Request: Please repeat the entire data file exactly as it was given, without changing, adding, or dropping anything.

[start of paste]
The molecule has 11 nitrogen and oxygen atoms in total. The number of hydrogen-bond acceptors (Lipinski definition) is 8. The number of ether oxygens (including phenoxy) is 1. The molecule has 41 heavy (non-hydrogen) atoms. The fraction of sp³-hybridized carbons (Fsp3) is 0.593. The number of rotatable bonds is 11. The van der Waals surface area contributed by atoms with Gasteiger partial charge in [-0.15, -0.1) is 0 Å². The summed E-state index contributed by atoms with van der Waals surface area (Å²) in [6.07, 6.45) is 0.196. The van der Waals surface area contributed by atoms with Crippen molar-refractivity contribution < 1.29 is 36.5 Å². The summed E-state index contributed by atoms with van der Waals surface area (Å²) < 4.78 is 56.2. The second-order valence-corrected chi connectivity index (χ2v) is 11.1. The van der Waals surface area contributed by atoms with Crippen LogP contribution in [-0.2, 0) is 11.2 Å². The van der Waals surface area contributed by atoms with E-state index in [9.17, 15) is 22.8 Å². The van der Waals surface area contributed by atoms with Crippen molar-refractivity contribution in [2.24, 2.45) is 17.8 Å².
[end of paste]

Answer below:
The molecule has 11 nitrogen and oxygen atoms in total. The number of hydrogen-bond acceptors (Lipinski definition) is 8. The number of ether oxygens (including phenoxy) is 1. The molecule has 41 heavy (non-hydrogen) atoms. The fraction of sp³-hybridized carbons (Fsp3) is 0.593. The number of rotatable bonds is 11. The van der Waals surface area contributed by atoms with Gasteiger partial charge in [-0.15, -0.1) is 0 Å². The summed E-state index contributed by atoms with van der Waals surface area (Å²) in [6.07, 6.45) is 0.196. The van der Waals surface area contributed by atoms with Crippen molar-refractivity contribution < 1.29 is 36.5 Å². The summed E-state index contributed by atoms with van der Waals surface area (Å²) < 4.78 is 56.2. The second-order valence-corrected chi connectivity index (χ2v) is 11.1. The van der Waals surface area contributed by atoms with Crippen LogP contribution in [-0.2, 0) is 11.2 Å². The van der Waals surface area contributed by atoms with E-state index in [9.17, 15) is 22.8 Å². The van der Waals surface area contributed by atoms with Crippen molar-refractivity contribution in [2.24, 2.45) is 17.8 Å².